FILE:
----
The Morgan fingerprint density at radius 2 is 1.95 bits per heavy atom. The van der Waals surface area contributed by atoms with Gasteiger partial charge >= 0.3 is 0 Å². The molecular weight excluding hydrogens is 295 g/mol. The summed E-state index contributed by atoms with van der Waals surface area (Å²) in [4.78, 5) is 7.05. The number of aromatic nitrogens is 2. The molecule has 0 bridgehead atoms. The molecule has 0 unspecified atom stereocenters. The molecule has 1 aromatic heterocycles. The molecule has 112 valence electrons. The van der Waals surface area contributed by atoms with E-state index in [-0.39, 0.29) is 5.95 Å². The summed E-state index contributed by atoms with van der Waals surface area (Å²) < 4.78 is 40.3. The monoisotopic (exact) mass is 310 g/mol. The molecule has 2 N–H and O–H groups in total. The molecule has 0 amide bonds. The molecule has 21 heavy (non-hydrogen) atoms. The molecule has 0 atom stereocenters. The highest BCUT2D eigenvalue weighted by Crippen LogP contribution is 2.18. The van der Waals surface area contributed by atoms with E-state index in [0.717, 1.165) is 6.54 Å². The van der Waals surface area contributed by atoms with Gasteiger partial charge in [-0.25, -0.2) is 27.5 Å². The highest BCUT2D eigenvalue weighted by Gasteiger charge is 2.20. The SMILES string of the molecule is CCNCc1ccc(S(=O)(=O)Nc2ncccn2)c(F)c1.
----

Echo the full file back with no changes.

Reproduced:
The Morgan fingerprint density at radius 2 is 1.95 bits per heavy atom. The van der Waals surface area contributed by atoms with Gasteiger partial charge >= 0.3 is 0 Å². The molecular weight excluding hydrogens is 295 g/mol. The summed E-state index contributed by atoms with van der Waals surface area (Å²) in [4.78, 5) is 7.05. The number of aromatic nitrogens is 2. The molecule has 0 bridgehead atoms. The molecule has 0 unspecified atom stereocenters. The molecule has 1 aromatic heterocycles. The molecule has 112 valence electrons. The van der Waals surface area contributed by atoms with E-state index in [-0.39, 0.29) is 5.95 Å². The summed E-state index contributed by atoms with van der Waals surface area (Å²) < 4.78 is 40.3. The monoisotopic (exact) mass is 310 g/mol. The molecule has 2 N–H and O–H groups in total. The molecule has 0 amide bonds. The molecule has 21 heavy (non-hydrogen) atoms. The molecule has 0 atom stereocenters. The highest BCUT2D eigenvalue weighted by Crippen LogP contribution is 2.18. The van der Waals surface area contributed by atoms with E-state index in [0.717, 1.165) is 6.54 Å². The van der Waals surface area contributed by atoms with Gasteiger partial charge in [-0.25, -0.2) is 27.5 Å². The highest BCUT2D eigenvalue weighted by Gasteiger charge is 2.20. The SMILES string of the molecule is CCNCc1ccc(S(=O)(=O)Nc2ncccn2)c(F)c1.